Pluto Books,a publisher of radical non-fiction
Orenda Books, publishers of literary and crime fiction
September Publishing who publish books in which to lose yourself and find yourself again
Fledgling Press who publish and promote debut authors and new voices who have never been published before
Seren who publish a host of Welsh writers, writing in English, including Caradoc Evans, Clare Morgan, Dannie Abse,Emyr Humphreys, Kate Roberts, Niall Griffiths snd Russell Celyn Jones but also a lot of other interesting authors from other countries.
Firefly Press, the Welsh children’s publisher.
Lilliput Press, the Irish publisher of both fiction and non-fiction, including Sam Coll, James Joyce, Benedict Kiely, Flann O’Brien and Colm Tóibín
Guppy Books, publisher of children’s books

It would not be fair to omit those excellent independent publishers whose books you can buy directly from them but who did not appear in the article. These include but are certainly not limited to the following. Some of them also sell subscriptions, which are usually a good deal. Note that some publishers are not included as they do not sell directly to the public from their website. My apologies to any publisher inadvertently omitted.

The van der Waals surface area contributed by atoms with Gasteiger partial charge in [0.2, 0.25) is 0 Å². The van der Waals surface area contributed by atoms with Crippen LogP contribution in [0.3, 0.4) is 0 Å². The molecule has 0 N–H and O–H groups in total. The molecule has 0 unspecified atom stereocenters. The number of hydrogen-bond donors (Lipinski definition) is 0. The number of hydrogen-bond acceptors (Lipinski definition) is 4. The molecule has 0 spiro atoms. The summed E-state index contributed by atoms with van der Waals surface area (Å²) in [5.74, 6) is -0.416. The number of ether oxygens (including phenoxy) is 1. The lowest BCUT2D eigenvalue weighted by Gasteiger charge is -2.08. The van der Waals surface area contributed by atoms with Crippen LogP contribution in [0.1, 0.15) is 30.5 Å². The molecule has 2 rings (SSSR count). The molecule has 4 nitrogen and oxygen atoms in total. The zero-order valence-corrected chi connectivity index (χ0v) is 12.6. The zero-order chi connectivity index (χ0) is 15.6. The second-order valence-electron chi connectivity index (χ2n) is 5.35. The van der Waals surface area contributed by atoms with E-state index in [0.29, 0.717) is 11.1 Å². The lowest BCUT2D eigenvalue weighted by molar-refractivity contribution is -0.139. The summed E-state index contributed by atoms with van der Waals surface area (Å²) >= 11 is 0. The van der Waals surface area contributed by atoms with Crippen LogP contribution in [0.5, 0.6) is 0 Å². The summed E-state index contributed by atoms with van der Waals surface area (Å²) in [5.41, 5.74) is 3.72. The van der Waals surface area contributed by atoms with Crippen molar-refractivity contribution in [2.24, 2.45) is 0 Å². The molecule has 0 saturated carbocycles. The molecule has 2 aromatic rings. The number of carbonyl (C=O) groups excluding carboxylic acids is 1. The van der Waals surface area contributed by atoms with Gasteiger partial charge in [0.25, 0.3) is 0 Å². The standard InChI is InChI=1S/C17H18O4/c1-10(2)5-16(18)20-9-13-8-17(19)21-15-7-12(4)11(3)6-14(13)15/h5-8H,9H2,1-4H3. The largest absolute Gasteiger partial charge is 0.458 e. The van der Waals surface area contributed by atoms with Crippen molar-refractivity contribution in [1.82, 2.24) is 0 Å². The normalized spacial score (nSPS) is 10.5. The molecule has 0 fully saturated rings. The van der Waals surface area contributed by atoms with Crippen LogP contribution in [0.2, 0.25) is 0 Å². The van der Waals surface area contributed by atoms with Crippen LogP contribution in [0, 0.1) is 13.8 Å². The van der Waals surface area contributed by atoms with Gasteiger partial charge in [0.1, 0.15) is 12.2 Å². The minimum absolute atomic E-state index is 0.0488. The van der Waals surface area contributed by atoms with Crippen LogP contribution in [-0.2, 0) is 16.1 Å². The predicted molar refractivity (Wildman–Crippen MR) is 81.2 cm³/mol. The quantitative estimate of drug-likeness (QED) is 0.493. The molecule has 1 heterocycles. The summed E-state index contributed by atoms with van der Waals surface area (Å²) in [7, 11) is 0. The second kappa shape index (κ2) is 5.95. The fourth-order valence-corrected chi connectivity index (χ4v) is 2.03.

404 Ink
Akashic
Alma
And Other Stories
Bloodaxe
Boiler House Press
Carcanet Press
CB editions
Charco Press
City Lights
Coffee House Press
Comma Press
Dalkey Archive Press
Deep Vellum
Fairlight
Featherproof
Feral House
Fitzcarraldo Editions
Fly on the Wall
House of Anansi
Influx Press
Istros
Les Fugitives
Melville House
New Island Press
New Vessel Press
Nightboat Books
Noemi Press
Open Letter
Persephone
Peter Owen
Peepal Tree Press
Peirene Press
Polygon
Route
Salt
Saraband
Seagull
Serpent’s Tail
Slavica
Soho Press
Tachyon Publications
Tilted Axis Press
Tramp Press
Transit
Tupelo Press
Two Lines Press
The Unnamed Press
Vagabond Voices
Valley Press
Verso
Wrecking Ball Press

I must also mention the Borderless Book Club, a group of presses who meet online using Zoom to discuss translated literature. Here is their forthcoming programme, which shows you that you get discounts when ordering the books under discussion.